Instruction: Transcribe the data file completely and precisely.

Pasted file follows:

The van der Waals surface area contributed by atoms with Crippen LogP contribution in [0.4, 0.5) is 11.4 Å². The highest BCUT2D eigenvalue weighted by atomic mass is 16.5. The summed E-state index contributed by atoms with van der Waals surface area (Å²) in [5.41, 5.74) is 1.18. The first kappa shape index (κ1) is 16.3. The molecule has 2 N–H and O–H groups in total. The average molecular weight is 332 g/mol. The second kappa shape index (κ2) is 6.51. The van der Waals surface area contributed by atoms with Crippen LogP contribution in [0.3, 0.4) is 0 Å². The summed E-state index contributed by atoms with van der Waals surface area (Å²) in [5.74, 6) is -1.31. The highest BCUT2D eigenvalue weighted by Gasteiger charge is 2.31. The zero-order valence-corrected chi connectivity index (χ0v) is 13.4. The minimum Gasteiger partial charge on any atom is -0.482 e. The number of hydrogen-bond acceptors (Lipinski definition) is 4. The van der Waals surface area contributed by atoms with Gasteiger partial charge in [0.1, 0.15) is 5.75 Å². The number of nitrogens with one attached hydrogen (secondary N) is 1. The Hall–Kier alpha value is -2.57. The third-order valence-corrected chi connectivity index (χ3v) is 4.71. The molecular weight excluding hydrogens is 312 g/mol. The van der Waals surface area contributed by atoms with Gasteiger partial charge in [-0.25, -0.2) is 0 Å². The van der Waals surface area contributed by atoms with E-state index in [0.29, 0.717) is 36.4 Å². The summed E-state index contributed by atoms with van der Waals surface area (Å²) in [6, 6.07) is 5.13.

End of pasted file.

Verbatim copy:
The van der Waals surface area contributed by atoms with Crippen LogP contribution in [0.4, 0.5) is 11.4 Å². The highest BCUT2D eigenvalue weighted by atomic mass is 16.5. The summed E-state index contributed by atoms with van der Waals surface area (Å²) in [5.41, 5.74) is 1.18. The first kappa shape index (κ1) is 16.3. The molecule has 2 N–H and O–H groups in total. The average molecular weight is 332 g/mol. The second kappa shape index (κ2) is 6.51. The van der Waals surface area contributed by atoms with Crippen LogP contribution in [0.3, 0.4) is 0 Å². The summed E-state index contributed by atoms with van der Waals surface area (Å²) in [5.74, 6) is -1.31. The highest BCUT2D eigenvalue weighted by Gasteiger charge is 2.31. The zero-order valence-corrected chi connectivity index (χ0v) is 13.4. The minimum Gasteiger partial charge on any atom is -0.482 e. The number of hydrogen-bond acceptors (Lipinski definition) is 4. The van der Waals surface area contributed by atoms with Gasteiger partial charge in [0.1, 0.15) is 5.75 Å². The number of nitrogens with one attached hydrogen (secondary N) is 1. The Hall–Kier alpha value is -2.57. The third-order valence-corrected chi connectivity index (χ3v) is 4.71. The molecular weight excluding hydrogens is 312 g/mol. The van der Waals surface area contributed by atoms with Gasteiger partial charge in [-0.25, -0.2) is 0 Å². The van der Waals surface area contributed by atoms with E-state index in [0.29, 0.717) is 36.4 Å². The summed E-state index contributed by atoms with van der Waals surface area (Å²) in [6, 6.07) is 5.13.